A Case Report of Nifedipine-induced Hepatitis with Jaundice

Peer reviewed: 
Yes, item is peer reviewed.
Scholarly level: 
Graduate student (Masters)
Final version published as: 

Yusuf, D., Christy, J., Owen, D. et al. A case report of nifedipine-induced hepatitis with jaundice. BMC Res Notes 11, 228 (2018). DOI: 10.1186/s13104-018-3322-9.

Date created: 
2018-04-03
Keywords: 
Nifedipine
Calcium channel blocker
Side effect
Drug-induced hepatitis
Drug-induced liver injury
DILI
Jaundice
Hepatocellular
Liver biopsy
Adverse events
Abstract: 

Background: Nifedipine is a generic, well-known and commonly-prescribed dihydropyridine calcium channel blocker used in the treatment of hypertension and Prinzmetal’s angina. A known but very rare and serious adverse effect of nifedipine is clinically-apparent hepatitis which can take months to resolve.

Case presentation: Here we present a case of nifedipine-induced hepatitis in a 78-year-old Caucasian female with no prior history of liver or autoimmune disease. We discuss our investigative and management approach, and present a review of prior cases. We offer an approach for patients who present with signs of acute liver injury with jaundice and high elevations in serum transaminases.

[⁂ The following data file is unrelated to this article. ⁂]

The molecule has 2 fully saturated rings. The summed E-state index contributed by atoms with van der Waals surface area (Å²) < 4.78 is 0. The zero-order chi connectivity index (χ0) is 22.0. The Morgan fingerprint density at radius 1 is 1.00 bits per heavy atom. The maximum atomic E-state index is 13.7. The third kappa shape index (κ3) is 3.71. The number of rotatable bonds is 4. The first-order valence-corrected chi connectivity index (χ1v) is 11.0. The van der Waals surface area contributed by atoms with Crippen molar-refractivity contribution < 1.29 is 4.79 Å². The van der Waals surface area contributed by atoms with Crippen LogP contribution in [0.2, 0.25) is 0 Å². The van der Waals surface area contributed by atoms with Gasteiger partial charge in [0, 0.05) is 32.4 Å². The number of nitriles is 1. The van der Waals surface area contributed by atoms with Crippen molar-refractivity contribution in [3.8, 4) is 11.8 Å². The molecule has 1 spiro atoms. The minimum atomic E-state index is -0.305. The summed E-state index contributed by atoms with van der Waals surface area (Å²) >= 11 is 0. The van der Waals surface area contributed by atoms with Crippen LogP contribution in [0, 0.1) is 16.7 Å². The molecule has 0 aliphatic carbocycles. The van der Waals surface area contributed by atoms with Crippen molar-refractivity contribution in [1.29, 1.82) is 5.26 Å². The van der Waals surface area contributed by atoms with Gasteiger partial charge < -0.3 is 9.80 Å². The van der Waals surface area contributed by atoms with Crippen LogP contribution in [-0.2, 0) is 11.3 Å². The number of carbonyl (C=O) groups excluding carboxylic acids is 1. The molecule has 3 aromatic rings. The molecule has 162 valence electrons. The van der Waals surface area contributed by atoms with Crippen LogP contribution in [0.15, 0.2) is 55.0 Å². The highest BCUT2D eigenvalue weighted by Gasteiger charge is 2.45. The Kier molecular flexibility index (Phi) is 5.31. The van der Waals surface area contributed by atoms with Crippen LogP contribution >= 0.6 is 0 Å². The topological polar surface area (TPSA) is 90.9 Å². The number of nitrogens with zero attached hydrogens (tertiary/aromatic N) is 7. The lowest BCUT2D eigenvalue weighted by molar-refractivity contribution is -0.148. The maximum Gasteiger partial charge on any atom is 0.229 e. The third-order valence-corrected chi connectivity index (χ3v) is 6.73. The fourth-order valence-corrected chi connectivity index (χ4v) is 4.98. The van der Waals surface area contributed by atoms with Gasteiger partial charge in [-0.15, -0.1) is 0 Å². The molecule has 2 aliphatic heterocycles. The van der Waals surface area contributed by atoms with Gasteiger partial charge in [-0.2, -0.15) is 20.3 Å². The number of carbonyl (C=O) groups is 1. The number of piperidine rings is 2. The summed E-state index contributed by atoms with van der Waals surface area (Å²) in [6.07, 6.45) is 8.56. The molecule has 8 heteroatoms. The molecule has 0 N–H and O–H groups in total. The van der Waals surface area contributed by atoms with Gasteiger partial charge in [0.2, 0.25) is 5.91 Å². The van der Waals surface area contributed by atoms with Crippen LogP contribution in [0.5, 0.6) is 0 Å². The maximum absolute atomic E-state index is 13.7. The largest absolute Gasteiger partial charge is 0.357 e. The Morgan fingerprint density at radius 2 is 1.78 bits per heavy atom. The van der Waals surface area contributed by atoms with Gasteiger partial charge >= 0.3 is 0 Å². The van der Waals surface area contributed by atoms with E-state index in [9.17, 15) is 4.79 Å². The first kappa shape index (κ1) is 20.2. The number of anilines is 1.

Conclusion: Not much is known about nifedipine-induced hepatitis due to its rare occurrence. Its prevalence is unknown. The disease appears to afflict older men and women. It can present acutely (within days) or subacutely (within 4–8 weeks after medication start) and in an idiosyncratic manner. Chronic or latent cases have also been described, some diagnosed as late as 3 years after medication start. Common symptoms include jaundice, nausea, chills, rigors, diaphoresis, fatigue, and abdominal pain. Laboratory investigations often reveal profound elevations in AST, ALT, GGT, and conjugated bilirubin. Peripheral blood smear may demonstrate eosinophilia. Histology from liver biopsy typically demonstrates infiltration of immune cells, cholestasis, and a picture of steatohepatitis. Treatment involves immediate discontinuation of the drug with supportive care. Thus far, all published instances of nifedipine-induced hepatitis were self-limiting without mortality due to fulminant liver failure. However, this disease can take months to resolve. There is no randomized evidence for other treatments such as corticosteroids.

Language: 
English
Document type: 
Article
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